Kenneth H. Fox
Hamline University – School of Law
Chapter 5 in ADR in Business: Practice and Issues Across Countries and Cultures, Arnold Ingen-Housz (ed.), Vol. 2, p. 81-116 (2011)
Mediation is commonly characterized as one of several core ‘ADR’ processes. ADR generally refers to ‘Alternative,’ ‘Amicable,’ or ‘Appropriate’ Dispute Resolution, whereas professionals prefer to speak about ADR as ‘Effective’ Dispute Resolution. Regardless of how it is named, there is overall agreement that ADR in general and commercial mediation in particular play a valuable role in business dispute settlement, particularly in the context of potential and pending litigation, Mediation is often defined as ‘assisted’ or ‘facilitated’ negotiation to resolve a dispute through improved communication, better understanding of perspectives and clarifying of issues. The vast majority of literature on mediation focuses on dispute settlement and resolution. However, relatively little attention is paid to the transactional potential of business mediation — ways in which this ADR process can assist parties to build better deals. Similarly, mediation education also takes this stance, as illustrated by role-plays that focus on solving existing disputes, just like negotiation courses rarely offer role-plays in which a neutral third party assists the parties.
In 2008, the American Bar Association (ABA) Section of Dispute Resolution held a live webcast on deal-mediation, during which Michael Leathes (2008) observed as follows:
“Mediation has consequently been pigeon-holed in the public consciousness as (a) an alternative process and (b) something to do with ‘disputes’ and practiced by attorneys. Changing such an established mindset at the superficial level of comprehension is extremely difficult. The perception of the neutral needs to turn itself away from being an ‘alternative’, or just a dispute process, and be recast in new terminology, using more non-lawyer practitioners and conspicuously extended to deals outside the conflict arena.”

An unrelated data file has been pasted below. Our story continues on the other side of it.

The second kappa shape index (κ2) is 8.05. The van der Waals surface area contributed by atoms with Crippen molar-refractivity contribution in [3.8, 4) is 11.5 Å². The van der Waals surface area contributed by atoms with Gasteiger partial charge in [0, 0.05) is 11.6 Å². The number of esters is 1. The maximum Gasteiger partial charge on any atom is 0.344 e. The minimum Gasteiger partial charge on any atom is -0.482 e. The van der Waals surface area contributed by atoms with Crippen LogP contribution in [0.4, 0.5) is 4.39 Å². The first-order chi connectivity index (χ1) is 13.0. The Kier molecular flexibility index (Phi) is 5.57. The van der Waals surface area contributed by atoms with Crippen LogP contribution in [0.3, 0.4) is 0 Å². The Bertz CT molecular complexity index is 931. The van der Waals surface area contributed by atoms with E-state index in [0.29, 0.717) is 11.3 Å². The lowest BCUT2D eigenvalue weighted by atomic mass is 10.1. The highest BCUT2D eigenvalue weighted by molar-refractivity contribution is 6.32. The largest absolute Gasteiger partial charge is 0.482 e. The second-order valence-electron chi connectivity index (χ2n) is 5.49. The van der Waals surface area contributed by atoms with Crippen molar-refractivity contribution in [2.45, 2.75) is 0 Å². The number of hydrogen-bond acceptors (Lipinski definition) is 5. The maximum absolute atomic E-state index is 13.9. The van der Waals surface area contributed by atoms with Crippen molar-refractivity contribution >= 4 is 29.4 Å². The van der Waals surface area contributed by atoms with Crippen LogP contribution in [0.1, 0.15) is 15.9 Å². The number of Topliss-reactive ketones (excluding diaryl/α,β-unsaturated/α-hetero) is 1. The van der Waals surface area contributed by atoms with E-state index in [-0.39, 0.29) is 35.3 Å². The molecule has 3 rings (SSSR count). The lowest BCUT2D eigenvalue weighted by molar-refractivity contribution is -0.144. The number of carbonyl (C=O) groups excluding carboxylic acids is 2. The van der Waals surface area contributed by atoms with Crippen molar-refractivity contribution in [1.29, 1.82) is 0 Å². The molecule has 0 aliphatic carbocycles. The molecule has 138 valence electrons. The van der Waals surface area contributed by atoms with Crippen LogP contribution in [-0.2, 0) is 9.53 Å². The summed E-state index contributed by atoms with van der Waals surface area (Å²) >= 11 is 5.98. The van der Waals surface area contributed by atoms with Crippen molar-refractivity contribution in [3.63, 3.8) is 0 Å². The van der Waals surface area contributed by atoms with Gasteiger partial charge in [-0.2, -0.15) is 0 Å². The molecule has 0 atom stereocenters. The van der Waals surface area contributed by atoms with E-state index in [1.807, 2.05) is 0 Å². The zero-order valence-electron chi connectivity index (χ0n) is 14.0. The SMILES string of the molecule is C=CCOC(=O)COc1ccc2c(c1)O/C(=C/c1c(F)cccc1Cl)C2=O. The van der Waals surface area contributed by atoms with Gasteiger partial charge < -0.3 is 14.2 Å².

Mediation is unquestionably a valuable process to settle disputes. However, the untapped added value of a neutral also may lie in his or her abilities to help parties achieve a better and lasting business deal. This is where we will focus our attention.
In complex international negotiations, multifaceted issues and/or large financial interests are often at stake. Suboptimal results from such negotiations result, at the very least, in missed opportunities, and often in lost or inefficiently allocated time and money. A neutral negotiation professional – what we refer to as a deal-mediator or deal-facilitator — increases the chance of an optimal and sustainable deal for both parties.
In practice, commercial negotiations risk ending with suboptimal outcomes. This may be due to a variety of factors – substantive impediments between the parties, cognitive and strategic barriers between negotiators, lack of negotiation experience of those involved, lack of preparation, miscommunication, conflicting negotiation styles or adhering to positions instead of exploring interests, among others. Many parties work hard to divide value rather than creating more value to share. These authors believe that these potential problems can be overcome effectively in professional deal management by a deal-facilitator.
This chapter examines the opportunities and potential drawbacks of working with a neutral third-party deal-facilitator in complex commercial transactional or international negotiation process and discusses the circumstances and negotiation situations in which neutrals can potentially add the most value. The authors also compare deal-facilitation principles and processes with dispute mediation.